He turned to Katheryn, sitting frozen with shock and horror, and drove the stake deep into her heart. She gasped, and her eyes rolled back in her head as she died instantly.

Ø Ø Ø

Richard looked up as Rex, huddled in an enormous coat despite the warm day, walked into the hall and sat down at a rough wooden table in the corner.

“Strong ale, Rex?” he called. Normally customers had to approach the counter to order but, as the hall was empty at this time of the afternoon, Richard didn’t mind taking Rex’s mug over to him.

Setting his drink down on the table, Richard noted the younger man’s darkly glittering eyes and straight, unsmiling mouth. He watched Rex overtly as he drained his mug.

“Are you okay?” Richard asked. Rex smiled, a horrible twisted smile, and looked at him out of eyes that looked years older than his actual age.

“I’ve had some bad news. It will pass. All things pass in the end,” he replied.

Richard was to recall these words later.

Ø Ø Ø

Thirty minutes later, Rex left the hall. Picking up an ale barrel that stood discarded in the entrance, he walked purposefully towards the stairs that led to the upstairs chambers. It was dark and dingy in the narrow landing at the top of the stairs. Shrugging off the dead man’s coat, he exchanged it for the coil of rope he had hidden there earlier. His shirt and trousers were a mess of blood.

He bled like a stuck pig, thought Rex as he threw the rope deftly over the heavy wooden ceiling beam. Reaching up, he grabbed the end and threaded it through the loop he had made on the opposite end. He pulled gently and the loop ran up the length of the rope and drew tightly around the beam. Standing back, he admired his efforts.

The barrel shook as he clambered onto it. He formed the loose end of the rope into a noose and placed it over his head. Closing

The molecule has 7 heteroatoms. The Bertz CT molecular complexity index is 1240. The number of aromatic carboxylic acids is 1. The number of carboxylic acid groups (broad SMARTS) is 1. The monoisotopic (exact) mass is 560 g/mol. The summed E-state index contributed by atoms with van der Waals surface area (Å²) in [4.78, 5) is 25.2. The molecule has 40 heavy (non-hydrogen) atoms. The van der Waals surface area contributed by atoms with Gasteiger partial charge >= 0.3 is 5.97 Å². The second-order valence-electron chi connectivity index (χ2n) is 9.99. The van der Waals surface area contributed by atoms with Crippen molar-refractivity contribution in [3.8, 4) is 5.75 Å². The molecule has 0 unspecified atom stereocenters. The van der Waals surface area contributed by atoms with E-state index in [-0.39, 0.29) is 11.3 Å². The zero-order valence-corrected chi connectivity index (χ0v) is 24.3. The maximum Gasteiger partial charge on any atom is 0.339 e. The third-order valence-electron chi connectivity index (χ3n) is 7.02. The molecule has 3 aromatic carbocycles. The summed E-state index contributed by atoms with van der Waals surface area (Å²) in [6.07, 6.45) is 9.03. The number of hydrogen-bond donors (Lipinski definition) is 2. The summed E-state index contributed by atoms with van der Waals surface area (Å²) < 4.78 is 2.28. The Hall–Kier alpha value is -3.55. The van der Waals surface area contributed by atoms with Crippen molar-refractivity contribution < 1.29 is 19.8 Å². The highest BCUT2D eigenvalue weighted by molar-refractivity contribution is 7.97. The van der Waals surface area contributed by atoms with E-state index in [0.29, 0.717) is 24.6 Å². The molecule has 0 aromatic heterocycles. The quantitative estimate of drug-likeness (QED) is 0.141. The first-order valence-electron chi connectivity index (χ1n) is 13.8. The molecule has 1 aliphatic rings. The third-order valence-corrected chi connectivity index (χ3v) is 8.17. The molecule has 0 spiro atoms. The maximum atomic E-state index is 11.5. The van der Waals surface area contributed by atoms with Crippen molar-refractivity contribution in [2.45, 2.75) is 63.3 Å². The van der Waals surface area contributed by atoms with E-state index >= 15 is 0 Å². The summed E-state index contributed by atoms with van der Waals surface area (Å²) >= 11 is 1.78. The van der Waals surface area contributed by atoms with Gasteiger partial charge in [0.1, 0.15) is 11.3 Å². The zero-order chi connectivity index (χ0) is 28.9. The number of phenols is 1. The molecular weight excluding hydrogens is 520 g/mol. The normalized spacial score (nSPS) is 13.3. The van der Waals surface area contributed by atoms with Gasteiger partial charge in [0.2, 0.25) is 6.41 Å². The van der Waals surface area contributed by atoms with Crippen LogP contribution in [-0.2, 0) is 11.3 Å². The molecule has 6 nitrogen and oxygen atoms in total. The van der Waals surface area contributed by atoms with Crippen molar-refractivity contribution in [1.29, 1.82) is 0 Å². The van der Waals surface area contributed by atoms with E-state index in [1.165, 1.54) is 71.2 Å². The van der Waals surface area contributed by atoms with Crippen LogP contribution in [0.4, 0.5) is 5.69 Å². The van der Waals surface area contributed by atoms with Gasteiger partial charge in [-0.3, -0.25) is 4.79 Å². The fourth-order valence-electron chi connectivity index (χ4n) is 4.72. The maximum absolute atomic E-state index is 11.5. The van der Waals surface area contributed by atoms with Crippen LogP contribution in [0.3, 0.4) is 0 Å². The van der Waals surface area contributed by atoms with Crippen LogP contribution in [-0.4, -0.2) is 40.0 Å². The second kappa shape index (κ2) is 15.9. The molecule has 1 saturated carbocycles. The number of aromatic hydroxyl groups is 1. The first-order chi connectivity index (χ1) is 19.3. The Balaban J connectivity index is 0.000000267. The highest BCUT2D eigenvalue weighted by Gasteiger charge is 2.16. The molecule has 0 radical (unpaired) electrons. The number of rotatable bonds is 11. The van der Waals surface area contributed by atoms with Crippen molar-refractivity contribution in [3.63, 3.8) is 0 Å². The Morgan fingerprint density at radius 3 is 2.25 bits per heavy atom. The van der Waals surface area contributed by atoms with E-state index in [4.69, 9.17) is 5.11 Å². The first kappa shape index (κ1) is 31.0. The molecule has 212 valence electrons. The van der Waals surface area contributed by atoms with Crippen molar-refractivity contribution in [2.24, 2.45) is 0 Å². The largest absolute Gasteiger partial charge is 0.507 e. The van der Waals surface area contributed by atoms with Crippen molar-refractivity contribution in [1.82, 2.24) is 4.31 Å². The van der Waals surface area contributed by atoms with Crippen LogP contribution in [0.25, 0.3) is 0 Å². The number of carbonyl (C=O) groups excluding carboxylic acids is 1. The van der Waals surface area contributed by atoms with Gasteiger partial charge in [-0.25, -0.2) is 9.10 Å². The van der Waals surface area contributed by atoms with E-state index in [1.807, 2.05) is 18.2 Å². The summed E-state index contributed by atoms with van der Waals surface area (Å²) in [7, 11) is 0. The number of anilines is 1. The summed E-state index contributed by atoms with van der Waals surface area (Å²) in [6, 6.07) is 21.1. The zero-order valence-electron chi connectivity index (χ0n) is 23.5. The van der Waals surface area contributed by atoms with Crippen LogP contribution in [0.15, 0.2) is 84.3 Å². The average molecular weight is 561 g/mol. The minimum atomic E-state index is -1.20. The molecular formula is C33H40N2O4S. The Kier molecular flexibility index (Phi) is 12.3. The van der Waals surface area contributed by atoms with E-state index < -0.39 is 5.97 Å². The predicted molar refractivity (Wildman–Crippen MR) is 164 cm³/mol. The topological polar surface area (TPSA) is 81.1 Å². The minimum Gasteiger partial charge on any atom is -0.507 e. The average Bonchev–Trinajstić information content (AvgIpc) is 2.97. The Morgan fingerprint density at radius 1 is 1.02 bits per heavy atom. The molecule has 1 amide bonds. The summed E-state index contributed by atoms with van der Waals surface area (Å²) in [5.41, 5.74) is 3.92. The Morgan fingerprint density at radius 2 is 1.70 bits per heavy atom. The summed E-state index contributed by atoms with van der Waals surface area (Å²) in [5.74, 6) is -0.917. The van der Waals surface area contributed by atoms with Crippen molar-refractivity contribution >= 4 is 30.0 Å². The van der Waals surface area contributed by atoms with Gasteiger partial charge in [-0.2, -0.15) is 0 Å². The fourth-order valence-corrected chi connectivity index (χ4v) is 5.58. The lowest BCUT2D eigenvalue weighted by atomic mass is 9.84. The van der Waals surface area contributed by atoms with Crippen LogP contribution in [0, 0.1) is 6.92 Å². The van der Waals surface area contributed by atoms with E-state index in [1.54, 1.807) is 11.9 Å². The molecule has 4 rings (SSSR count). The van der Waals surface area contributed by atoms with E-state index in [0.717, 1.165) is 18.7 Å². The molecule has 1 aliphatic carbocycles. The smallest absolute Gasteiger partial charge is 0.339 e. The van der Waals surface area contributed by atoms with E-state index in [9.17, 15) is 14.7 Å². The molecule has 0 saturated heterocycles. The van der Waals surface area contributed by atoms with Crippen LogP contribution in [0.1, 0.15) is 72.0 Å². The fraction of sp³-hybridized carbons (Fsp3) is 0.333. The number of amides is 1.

his eyes he pictured Katheryn, his darling, and kicked out his legs. The barrel wobbled and fell over.

Death did not come easily. The drop was short and Rex dangled helplessly from the end of the rope as it compressed his trachea and the arteries and blood vessels in his neck. The excruciating pain was unexpected as his survival instincts took over and his body struggled for air against the compression of the noose and the weight of his own body.

As the darkness descended over Rex’s mind, he heard a voice calling, “Rex, look at me, Rex.” It took all of Rex’s will power to focus on the apparition in front of him. Thickset and powerful, the monster had vicious teeth and claws. Its eyes struck terror into Rex’s fading heart. The glaring, red eyes were the last thing Rex recognised as he slipped into unconsciousness.

Ø Ø Ø

His heart blackened with rage and resentment as his spirit hovered above the stairs, listening to the black dog’s convincing lies and watching his body being roughly hacked down. The naked bodies of Katheryn and her lover had already been discovered and the men were making ribald comments about Rex and his inability to satisfy his wife’s needs. The glowing red light that flowed up from the depths of the Underworld faded as Rex shambled after his new master.

 

~~~~~~

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***

Thanks so much for stopping by! I look forward to reading your comments.

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23 thoughts on “‘Fiction In A Flash Challenge Week #15 Entry Part 10) by Roberta Eaton Cheadle @RobertaEaton17 #IARTG #ASMSG #WritingCommunity

      1. The heavier you are the longer the rope needs to be to ensure the neck snaps. The hangman in the US and UK used to use a mathematical formula to calculate the length of the drop to ensure the victim died immediately. It was very bad practice if your victim died by strangulation and the hangman could suffer consequences if that happened.

        Liked by 2 people